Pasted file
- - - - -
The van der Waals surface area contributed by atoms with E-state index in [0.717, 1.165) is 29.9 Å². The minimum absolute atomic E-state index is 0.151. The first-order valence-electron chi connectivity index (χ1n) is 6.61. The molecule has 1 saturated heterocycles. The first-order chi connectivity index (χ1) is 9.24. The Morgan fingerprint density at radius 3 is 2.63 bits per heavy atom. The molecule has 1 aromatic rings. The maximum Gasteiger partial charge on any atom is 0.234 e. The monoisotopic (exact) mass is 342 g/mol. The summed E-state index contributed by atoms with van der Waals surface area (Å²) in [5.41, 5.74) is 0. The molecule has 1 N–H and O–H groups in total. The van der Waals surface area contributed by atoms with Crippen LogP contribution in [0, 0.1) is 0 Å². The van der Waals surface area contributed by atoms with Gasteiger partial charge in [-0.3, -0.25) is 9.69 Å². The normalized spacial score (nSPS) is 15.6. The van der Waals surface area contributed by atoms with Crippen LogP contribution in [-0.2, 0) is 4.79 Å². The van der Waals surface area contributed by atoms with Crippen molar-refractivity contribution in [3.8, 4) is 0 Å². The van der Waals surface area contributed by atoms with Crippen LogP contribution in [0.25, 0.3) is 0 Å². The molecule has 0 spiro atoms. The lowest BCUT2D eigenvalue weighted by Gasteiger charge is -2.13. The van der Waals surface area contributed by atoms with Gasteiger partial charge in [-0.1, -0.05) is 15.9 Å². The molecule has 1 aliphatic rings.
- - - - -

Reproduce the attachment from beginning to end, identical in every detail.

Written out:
The van der Waals surface area contributed by atoms with E-state index in [0.717, 1.165) is 29.9 Å². The minimum absolute atomic E-state index is 0.151. The first-order valence-electron chi connectivity index (χ1n) is 6.61. The molecule has 1 saturated heterocycles. The first-order chi connectivity index (χ1) is 9.24. The Morgan fingerprint density at radius 3 is 2.63 bits per heavy atom. The molecule has 1 aromatic rings. The maximum Gasteiger partial charge on any atom is 0.234 e. The monoisotopic (exact) mass is 342 g/mol. The summed E-state index contributed by atoms with van der Waals surface area (Å²) in [5.41, 5.74) is 0. The molecule has 1 N–H and O–H groups in total. The van der Waals surface area contributed by atoms with Crippen LogP contribution in [0, 0.1) is 0 Å². The van der Waals surface area contributed by atoms with Gasteiger partial charge in [-0.3, -0.25) is 9.69 Å². The normalized spacial score (nSPS) is 15.6. The van der Waals surface area contributed by atoms with Crippen LogP contribution in [-0.2, 0) is 4.79 Å². The van der Waals surface area contributed by atoms with Crippen molar-refractivity contribution in [3.8, 4) is 0 Å². The van der Waals surface area contributed by atoms with Crippen LogP contribution in [0.25, 0.3) is 0 Å². The molecule has 0 spiro atoms. The lowest BCUT2D eigenvalue weighted by Gasteiger charge is -2.13. The van der Waals surface area contributed by atoms with Gasteiger partial charge in [-0.1, -0.05) is 15.9 Å². The molecule has 1 aliphatic rings.